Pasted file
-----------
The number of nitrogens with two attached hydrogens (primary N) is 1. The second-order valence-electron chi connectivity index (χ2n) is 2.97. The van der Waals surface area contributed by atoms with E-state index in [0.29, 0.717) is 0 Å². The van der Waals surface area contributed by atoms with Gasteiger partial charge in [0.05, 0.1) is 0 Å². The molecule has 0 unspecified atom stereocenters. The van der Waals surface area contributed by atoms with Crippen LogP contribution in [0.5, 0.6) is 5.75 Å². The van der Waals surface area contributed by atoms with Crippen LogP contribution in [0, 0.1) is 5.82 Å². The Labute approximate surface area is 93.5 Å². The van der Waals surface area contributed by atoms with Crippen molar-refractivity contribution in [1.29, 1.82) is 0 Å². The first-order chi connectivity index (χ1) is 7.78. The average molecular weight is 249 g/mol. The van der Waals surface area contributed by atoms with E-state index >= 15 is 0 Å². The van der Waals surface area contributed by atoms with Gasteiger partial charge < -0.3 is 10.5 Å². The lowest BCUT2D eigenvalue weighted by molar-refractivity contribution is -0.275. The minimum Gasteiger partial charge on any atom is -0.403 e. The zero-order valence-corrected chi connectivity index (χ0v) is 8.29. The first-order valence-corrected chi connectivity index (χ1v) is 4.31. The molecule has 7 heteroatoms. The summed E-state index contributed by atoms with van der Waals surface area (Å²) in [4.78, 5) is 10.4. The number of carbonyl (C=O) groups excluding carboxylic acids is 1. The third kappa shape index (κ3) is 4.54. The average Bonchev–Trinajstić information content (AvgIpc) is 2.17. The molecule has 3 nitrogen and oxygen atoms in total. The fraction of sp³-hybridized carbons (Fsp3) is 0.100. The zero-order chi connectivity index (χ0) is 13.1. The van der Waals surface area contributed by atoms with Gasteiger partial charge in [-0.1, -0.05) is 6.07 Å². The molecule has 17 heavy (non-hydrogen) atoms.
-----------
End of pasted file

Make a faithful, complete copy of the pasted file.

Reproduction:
The number of nitrogens with two attached hydrogens (primary N) is 1. The second-order valence-electron chi connectivity index (χ2n) is 2.97. The van der Waals surface area contributed by atoms with E-state index in [0.29, 0.717) is 0 Å². The van der Waals surface area contributed by atoms with Gasteiger partial charge in [0.05, 0.1) is 0 Å². The molecule has 0 unspecified atom stereocenters. The van der Waals surface area contributed by atoms with Crippen LogP contribution in [0.5, 0.6) is 5.75 Å². The van der Waals surface area contributed by atoms with Crippen LogP contribution in [0, 0.1) is 5.82 Å². The Labute approximate surface area is 93.5 Å². The van der Waals surface area contributed by atoms with Crippen molar-refractivity contribution in [1.29, 1.82) is 0 Å². The first-order chi connectivity index (χ1) is 7.78. The average molecular weight is 249 g/mol. The van der Waals surface area contributed by atoms with E-state index >= 15 is 0 Å². The van der Waals surface area contributed by atoms with Gasteiger partial charge < -0.3 is 10.5 Å². The lowest BCUT2D eigenvalue weighted by molar-refractivity contribution is -0.275. The minimum Gasteiger partial charge on any atom is -0.403 e. The zero-order valence-corrected chi connectivity index (χ0v) is 8.29. The first-order valence-corrected chi connectivity index (χ1v) is 4.31. The molecule has 7 heteroatoms. The summed E-state index contributed by atoms with van der Waals surface area (Å²) in [4.78, 5) is 10.4. The number of carbonyl (C=O) groups excluding carboxylic acids is 1. The third kappa shape index (κ3) is 4.54. The average Bonchev–Trinajstić information content (AvgIpc) is 2.17. The molecule has 3 nitrogen and oxygen atoms in total. The fraction of sp³-hybridized carbons (Fsp3) is 0.100. The zero-order chi connectivity index (χ0) is 13.1. The van der Waals surface area contributed by atoms with Gasteiger partial charge in [-0.1, -0.05) is 6.07 Å². The molecule has 17 heavy (non-hydrogen) atoms.